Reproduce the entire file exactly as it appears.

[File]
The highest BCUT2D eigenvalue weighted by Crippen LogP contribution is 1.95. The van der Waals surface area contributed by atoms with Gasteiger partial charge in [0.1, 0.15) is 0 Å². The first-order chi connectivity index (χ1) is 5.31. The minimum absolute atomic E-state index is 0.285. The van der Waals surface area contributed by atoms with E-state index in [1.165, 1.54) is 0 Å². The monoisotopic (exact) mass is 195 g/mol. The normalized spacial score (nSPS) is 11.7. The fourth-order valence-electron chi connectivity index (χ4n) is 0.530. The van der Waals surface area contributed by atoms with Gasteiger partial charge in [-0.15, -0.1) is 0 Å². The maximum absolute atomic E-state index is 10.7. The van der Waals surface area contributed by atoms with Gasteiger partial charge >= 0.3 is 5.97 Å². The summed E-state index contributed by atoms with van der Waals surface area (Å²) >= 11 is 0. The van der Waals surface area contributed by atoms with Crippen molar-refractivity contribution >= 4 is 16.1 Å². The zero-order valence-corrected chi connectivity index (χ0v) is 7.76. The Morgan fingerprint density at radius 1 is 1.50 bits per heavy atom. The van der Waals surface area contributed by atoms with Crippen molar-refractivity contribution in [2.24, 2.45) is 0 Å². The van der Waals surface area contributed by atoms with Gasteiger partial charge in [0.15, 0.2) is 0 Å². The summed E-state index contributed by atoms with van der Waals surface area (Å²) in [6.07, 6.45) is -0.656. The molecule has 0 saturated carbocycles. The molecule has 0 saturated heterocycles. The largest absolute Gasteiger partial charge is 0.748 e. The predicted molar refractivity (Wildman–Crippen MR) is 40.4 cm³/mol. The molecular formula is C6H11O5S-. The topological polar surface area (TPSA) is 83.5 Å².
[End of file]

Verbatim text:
The highest BCUT2D eigenvalue weighted by Crippen LogP contribution is 1.95. The van der Waals surface area contributed by atoms with Gasteiger partial charge in [0.1, 0.15) is 0 Å². The first-order chi connectivity index (χ1) is 5.31. The minimum absolute atomic E-state index is 0.285. The van der Waals surface area contributed by atoms with E-state index in [1.165, 1.54) is 0 Å². The monoisotopic (exact) mass is 195 g/mol. The normalized spacial score (nSPS) is 11.7. The fourth-order valence-electron chi connectivity index (χ4n) is 0.530. The van der Waals surface area contributed by atoms with Gasteiger partial charge in [-0.15, -0.1) is 0 Å². The maximum absolute atomic E-state index is 10.7. The van der Waals surface area contributed by atoms with Gasteiger partial charge >= 0.3 is 5.97 Å². The summed E-state index contributed by atoms with van der Waals surface area (Å²) >= 11 is 0. The van der Waals surface area contributed by atoms with Crippen molar-refractivity contribution >= 4 is 16.1 Å². The zero-order valence-corrected chi connectivity index (χ0v) is 7.76. The Morgan fingerprint density at radius 1 is 1.50 bits per heavy atom. The van der Waals surface area contributed by atoms with Crippen molar-refractivity contribution in [2.24, 2.45) is 0 Å². The van der Waals surface area contributed by atoms with Gasteiger partial charge in [0.15, 0.2) is 0 Å². The summed E-state index contributed by atoms with van der Waals surface area (Å²) in [6.07, 6.45) is -0.656. The molecule has 0 saturated carbocycles. The molecule has 0 saturated heterocycles. The largest absolute Gasteiger partial charge is 0.748 e. The predicted molar refractivity (Wildman–Crippen MR) is 40.4 cm³/mol. The molecular formula is C6H11O5S-. The topological polar surface area (TPSA) is 83.5 Å².